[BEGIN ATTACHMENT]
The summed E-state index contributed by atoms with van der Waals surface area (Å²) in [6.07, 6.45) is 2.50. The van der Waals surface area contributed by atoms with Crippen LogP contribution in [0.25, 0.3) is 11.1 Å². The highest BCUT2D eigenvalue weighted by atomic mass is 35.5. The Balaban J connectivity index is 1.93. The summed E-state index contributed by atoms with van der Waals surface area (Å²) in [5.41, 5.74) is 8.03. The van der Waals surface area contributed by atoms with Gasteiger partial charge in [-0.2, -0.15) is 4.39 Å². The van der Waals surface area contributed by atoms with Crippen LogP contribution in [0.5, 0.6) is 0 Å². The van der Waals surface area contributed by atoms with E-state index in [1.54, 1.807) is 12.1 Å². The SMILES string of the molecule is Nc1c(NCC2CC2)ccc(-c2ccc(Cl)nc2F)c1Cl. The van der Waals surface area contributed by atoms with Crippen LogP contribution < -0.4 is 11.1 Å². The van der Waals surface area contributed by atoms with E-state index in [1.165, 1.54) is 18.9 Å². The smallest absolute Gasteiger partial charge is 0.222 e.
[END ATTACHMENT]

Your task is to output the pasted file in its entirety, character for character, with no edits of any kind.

The summed E-state index contributed by atoms with van der Waals surface area (Å²) in [6.07, 6.45) is 2.50. The van der Waals surface area contributed by atoms with Crippen LogP contribution in [0.25, 0.3) is 11.1 Å². The highest BCUT2D eigenvalue weighted by atomic mass is 35.5. The Balaban J connectivity index is 1.93. The summed E-state index contributed by atoms with van der Waals surface area (Å²) in [5.41, 5.74) is 8.03. The van der Waals surface area contributed by atoms with Gasteiger partial charge in [-0.2, -0.15) is 4.39 Å². The van der Waals surface area contributed by atoms with Crippen LogP contribution in [0.5, 0.6) is 0 Å². The van der Waals surface area contributed by atoms with E-state index in [1.54, 1.807) is 12.1 Å². The SMILES string of the molecule is Nc1c(NCC2CC2)ccc(-c2ccc(Cl)nc2F)c1Cl. The van der Waals surface area contributed by atoms with Crippen LogP contribution < -0.4 is 11.1 Å². The van der Waals surface area contributed by atoms with E-state index in [1.165, 1.54) is 18.9 Å². The smallest absolute Gasteiger partial charge is 0.222 e.